Viewing the record as a whole, including those portions of the prosecutor's argument to which objection was made, in the context of a hotly contested trial and in light of the cautionary instructions given by the trial court, we are convinced that no reversible error was committed. The prejudicial effect, if any, of the alleged improper argument appears to be slight, while the evidence of guilt is overwhelming. Considering the totality of all of the circumstances, it is our conclusion beyond a reasonable doubt,7 that even if the argument was improper it constituted no more than harmless error. A defendant is entitled to a fair trial not a perfect one.8
Appellant Steed claims that the trial court erred in refusing to instruct the jury to disregard all evidence dealing with the Baker County still, one of the areas in which the alleged illegal activity occurred. Steed's argument is without merit. Sufficient connection was shown between activities at this still and others in which Steed was clearly involved to render evidence connected with it admissible. It makes no difference that this evidence may have preceded evidence which conclusively linked Steed with the conspiracy.9 Such a connection was subsequently shown by clear and positive evidence. It is within the sound discretion of the trial court to determine the order in which evidence shall be received. No error was committed in admitting evidence connected with the Baker County still.
While we have not found the United States Attorney's argument here to be prejudicial in view of the overwhelming nature of the evidence, we hasten to point out that prosecutors should exercise utmost restraint and caution in fashioning arguments which may tend to support the suggestion of a comment on the failure of a defendant to testify. Additionally, expressions of personal opinion as to the credibility of witnesses for the prosecution should be avoided. "It is as much his [the prosecutor] duty to refrain from improper methods calculated to produce a wrongful conviction as it is to use every legitimate means to bring about a just one."10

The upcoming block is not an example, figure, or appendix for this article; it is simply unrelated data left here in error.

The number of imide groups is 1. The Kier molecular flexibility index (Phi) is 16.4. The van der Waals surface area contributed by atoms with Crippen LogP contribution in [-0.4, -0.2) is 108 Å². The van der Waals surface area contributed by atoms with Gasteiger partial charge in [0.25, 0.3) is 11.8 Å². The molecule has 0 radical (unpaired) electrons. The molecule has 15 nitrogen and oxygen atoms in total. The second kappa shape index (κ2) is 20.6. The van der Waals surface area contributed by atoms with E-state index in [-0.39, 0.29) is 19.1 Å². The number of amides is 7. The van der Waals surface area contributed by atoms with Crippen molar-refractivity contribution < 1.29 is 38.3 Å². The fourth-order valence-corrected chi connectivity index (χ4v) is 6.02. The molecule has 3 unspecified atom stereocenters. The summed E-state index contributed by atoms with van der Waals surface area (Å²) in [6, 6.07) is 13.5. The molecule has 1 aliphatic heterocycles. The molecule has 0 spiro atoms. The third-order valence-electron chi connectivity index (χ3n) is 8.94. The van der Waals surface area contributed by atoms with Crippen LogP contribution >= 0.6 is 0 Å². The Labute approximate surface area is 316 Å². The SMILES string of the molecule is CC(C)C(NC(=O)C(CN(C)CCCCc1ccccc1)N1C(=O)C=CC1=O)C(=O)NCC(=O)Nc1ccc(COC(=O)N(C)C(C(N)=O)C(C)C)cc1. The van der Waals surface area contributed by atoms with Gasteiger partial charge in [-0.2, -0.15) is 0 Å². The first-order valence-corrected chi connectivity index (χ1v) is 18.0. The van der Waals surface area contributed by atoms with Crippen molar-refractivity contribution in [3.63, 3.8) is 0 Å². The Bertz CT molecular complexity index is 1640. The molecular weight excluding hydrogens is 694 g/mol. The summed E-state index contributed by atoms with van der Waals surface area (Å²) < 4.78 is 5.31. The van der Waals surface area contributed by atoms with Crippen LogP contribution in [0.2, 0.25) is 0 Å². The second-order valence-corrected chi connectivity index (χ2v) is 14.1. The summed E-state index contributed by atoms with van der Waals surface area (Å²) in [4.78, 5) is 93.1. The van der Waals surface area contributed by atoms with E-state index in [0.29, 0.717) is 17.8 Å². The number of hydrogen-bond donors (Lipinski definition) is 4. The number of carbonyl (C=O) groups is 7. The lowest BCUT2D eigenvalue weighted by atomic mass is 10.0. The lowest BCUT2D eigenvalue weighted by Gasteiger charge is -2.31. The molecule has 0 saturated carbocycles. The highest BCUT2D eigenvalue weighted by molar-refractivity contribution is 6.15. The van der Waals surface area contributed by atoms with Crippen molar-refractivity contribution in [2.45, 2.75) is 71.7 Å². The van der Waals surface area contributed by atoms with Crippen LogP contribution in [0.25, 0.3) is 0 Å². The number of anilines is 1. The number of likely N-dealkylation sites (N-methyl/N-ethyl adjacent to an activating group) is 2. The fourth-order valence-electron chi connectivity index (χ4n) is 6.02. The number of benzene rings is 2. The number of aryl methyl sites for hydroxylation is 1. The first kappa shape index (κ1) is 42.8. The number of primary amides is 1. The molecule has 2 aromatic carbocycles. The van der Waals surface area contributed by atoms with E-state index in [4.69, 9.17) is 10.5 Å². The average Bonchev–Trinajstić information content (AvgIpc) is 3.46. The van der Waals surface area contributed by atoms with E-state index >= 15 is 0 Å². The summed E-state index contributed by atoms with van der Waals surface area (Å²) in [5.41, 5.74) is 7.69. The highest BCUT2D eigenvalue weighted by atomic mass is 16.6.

Rule 18, 5th Cir. See Isbell Enterprises Inc. v. Citizens Casualty Co. of New York et al., 5th Cir. 1970, 431 F.2d 409, Part I
18 U.S.C.A. Sec. 371; 26 U.S.C.A. Secs. 5205(a) (2), 5601(a) (1) & (a) (4), 5604(a) (1)
See Chapman v. California, 386 U.S. 18, 23-24, 87 S.Ct. 824, 17 L.Ed.2d 705, 710 (1967); 3 C. Wright, Fed.Prac. & Proced. Sec. 855 (1969) [hereinafter cited as 3 Wright]; Note, 83 Harv.L.Rev. 814, 820 (1970)
Berger v. United States, 295 U.S. 78, 55 S.Ct. 629, 79 L.Ed. 1314 (1935); Dugan Drug Stores, Inc. v. United States, 326 F.2d 835 (5th Cir. 1964); Dunn v. United States, 307 F.2d 883 (5th Cir. 1962); Handford v. United States, 249 F.2d 295 (5th Cir. 1958)
295 U.S. at 88, 55 S.Ct. at 633, 79 L.Ed. at 1321
See Harrington v. California, 395 U.S. 250, 89 S.Ct. 1726, 23 L.Ed.2d 284 (1969); Chapman v. California, 386 U.S. 18, 87 S.Ct. 824, 17 L.Ed.2d 705 (1967); United States v. Hayes, 444 F.2d 472 (5th Cir. 1971) [No. 71-1165, June 17, 1971]; 3 Wright, Sec. 854, at 358-359